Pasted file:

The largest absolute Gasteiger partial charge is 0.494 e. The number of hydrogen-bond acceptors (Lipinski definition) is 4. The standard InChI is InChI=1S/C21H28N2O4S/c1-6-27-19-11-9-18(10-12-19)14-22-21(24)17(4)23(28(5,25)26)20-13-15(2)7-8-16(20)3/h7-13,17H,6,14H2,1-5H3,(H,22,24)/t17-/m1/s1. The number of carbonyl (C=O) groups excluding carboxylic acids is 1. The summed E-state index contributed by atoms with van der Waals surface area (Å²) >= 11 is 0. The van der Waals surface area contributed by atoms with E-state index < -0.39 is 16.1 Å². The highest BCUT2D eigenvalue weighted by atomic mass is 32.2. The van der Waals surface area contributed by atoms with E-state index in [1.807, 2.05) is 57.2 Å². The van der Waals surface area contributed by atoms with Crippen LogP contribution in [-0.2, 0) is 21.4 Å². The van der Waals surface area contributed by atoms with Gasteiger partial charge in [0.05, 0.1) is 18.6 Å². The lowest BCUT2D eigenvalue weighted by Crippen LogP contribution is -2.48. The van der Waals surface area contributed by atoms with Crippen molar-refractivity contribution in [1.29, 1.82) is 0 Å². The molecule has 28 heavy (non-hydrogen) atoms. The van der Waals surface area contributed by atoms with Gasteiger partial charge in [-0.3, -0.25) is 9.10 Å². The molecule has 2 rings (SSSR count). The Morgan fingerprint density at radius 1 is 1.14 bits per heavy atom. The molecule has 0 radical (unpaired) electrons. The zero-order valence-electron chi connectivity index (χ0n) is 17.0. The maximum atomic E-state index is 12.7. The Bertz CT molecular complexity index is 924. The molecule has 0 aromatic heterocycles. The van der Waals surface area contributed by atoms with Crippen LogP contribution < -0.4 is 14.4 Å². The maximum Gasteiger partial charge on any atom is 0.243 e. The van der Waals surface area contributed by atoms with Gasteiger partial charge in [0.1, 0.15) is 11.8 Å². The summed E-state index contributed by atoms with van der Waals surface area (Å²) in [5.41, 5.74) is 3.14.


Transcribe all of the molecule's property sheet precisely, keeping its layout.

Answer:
The largest absolute Gasteiger partial charge is 0.494 e. The number of hydrogen-bond acceptors (Lipinski definition) is 4. The standard InChI is InChI=1S/C21H28N2O4S/c1-6-27-19-11-9-18(10-12-19)14-22-21(24)17(4)23(28(5,25)26)20-13-15(2)7-8-16(20)3/h7-13,17H,6,14H2,1-5H3,(H,22,24)/t17-/m1/s1. The number of carbonyl (C=O) groups excluding carboxylic acids is 1. The summed E-state index contributed by atoms with van der Waals surface area (Å²) >= 11 is 0. The van der Waals surface area contributed by atoms with E-state index < -0.39 is 16.1 Å². The highest BCUT2D eigenvalue weighted by atomic mass is 32.2. The van der Waals surface area contributed by atoms with E-state index in [1.807, 2.05) is 57.2 Å². The van der Waals surface area contributed by atoms with Crippen LogP contribution in [-0.2, 0) is 21.4 Å². The van der Waals surface area contributed by atoms with Gasteiger partial charge in [0.05, 0.1) is 18.6 Å². The lowest BCUT2D eigenvalue weighted by Crippen LogP contribution is -2.48. The van der Waals surface area contributed by atoms with Crippen molar-refractivity contribution in [1.29, 1.82) is 0 Å². The molecule has 28 heavy (non-hydrogen) atoms. The van der Waals surface area contributed by atoms with Gasteiger partial charge in [-0.3, -0.25) is 9.10 Å². The molecule has 2 rings (SSSR count). The Morgan fingerprint density at radius 1 is 1.14 bits per heavy atom. The molecule has 0 radical (unpaired) electrons. The zero-order valence-electron chi connectivity index (χ0n) is 17.0. The maximum atomic E-state index is 12.7. The Bertz CT molecular complexity index is 924. The molecule has 0 aromatic heterocycles. The van der Waals surface area contributed by atoms with Crippen LogP contribution < -0.4 is 14.4 Å². The maximum Gasteiger partial charge on any atom is 0.243 e. The van der Waals surface area contributed by atoms with Gasteiger partial charge in [0.1, 0.15) is 11.8 Å². The summed E-state index contributed by atoms with van der Waals surface area (Å²) in [5.41, 5.74) is 3.14.